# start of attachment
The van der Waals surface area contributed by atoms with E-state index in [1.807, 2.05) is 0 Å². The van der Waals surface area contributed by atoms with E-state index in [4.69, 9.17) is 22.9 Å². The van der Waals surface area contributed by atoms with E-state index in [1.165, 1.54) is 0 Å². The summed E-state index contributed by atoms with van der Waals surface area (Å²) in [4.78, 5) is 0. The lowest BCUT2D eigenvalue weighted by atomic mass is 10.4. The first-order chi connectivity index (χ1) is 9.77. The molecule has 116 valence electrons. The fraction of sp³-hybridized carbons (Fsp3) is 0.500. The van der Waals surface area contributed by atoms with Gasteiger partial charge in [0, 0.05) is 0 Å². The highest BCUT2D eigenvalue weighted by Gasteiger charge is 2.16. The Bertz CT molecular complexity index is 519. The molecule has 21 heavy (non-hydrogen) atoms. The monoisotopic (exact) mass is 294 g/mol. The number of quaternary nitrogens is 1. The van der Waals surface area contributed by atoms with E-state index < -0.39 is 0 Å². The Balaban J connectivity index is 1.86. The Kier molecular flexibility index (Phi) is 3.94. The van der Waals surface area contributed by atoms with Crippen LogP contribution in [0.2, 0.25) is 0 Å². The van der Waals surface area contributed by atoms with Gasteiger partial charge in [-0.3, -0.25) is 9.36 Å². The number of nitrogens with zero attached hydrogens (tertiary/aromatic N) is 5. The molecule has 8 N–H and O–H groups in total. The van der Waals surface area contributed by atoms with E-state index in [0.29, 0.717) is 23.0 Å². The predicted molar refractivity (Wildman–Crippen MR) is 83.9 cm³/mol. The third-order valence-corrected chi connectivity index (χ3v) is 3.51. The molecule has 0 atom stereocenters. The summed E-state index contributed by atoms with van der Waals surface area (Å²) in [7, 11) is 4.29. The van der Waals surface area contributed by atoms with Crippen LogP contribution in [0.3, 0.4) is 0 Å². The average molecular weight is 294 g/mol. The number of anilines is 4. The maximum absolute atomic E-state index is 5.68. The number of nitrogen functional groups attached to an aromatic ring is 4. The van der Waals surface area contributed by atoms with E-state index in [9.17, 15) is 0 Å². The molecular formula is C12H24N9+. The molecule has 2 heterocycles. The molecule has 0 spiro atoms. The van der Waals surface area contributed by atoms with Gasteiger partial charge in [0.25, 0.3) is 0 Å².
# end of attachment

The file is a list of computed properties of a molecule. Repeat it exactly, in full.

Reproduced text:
The van der Waals surface area contributed by atoms with E-state index in [1.807, 2.05) is 0 Å². The van der Waals surface area contributed by atoms with E-state index in [4.69, 9.17) is 22.9 Å². The van der Waals surface area contributed by atoms with E-state index in [1.165, 1.54) is 0 Å². The summed E-state index contributed by atoms with van der Waals surface area (Å²) in [4.78, 5) is 0. The lowest BCUT2D eigenvalue weighted by atomic mass is 10.4. The first-order chi connectivity index (χ1) is 9.77. The molecule has 116 valence electrons. The fraction of sp³-hybridized carbons (Fsp3) is 0.500. The van der Waals surface area contributed by atoms with Gasteiger partial charge in [0, 0.05) is 0 Å². The highest BCUT2D eigenvalue weighted by Gasteiger charge is 2.16. The Bertz CT molecular complexity index is 519. The molecule has 21 heavy (non-hydrogen) atoms. The monoisotopic (exact) mass is 294 g/mol. The number of quaternary nitrogens is 1. The van der Waals surface area contributed by atoms with E-state index < -0.39 is 0 Å². The Balaban J connectivity index is 1.86. The Kier molecular flexibility index (Phi) is 3.94. The van der Waals surface area contributed by atoms with Crippen LogP contribution in [0.2, 0.25) is 0 Å². The van der Waals surface area contributed by atoms with Gasteiger partial charge in [-0.3, -0.25) is 9.36 Å². The number of nitrogens with zero attached hydrogens (tertiary/aromatic N) is 5. The molecule has 8 N–H and O–H groups in total. The van der Waals surface area contributed by atoms with E-state index in [0.29, 0.717) is 23.0 Å². The predicted molar refractivity (Wildman–Crippen MR) is 83.9 cm³/mol. The third-order valence-corrected chi connectivity index (χ3v) is 3.51. The molecule has 0 atom stereocenters. The summed E-state index contributed by atoms with van der Waals surface area (Å²) in [7, 11) is 4.29. The van der Waals surface area contributed by atoms with Crippen LogP contribution in [0.3, 0.4) is 0 Å². The average molecular weight is 294 g/mol. The number of anilines is 4. The maximum absolute atomic E-state index is 5.68. The number of nitrogen functional groups attached to an aromatic ring is 4. The van der Waals surface area contributed by atoms with E-state index in [9.17, 15) is 0 Å². The molecular formula is C12H24N9+. The molecule has 2 heterocycles. The molecule has 0 spiro atoms. The van der Waals surface area contributed by atoms with Gasteiger partial charge in [0.25, 0.3) is 0 Å².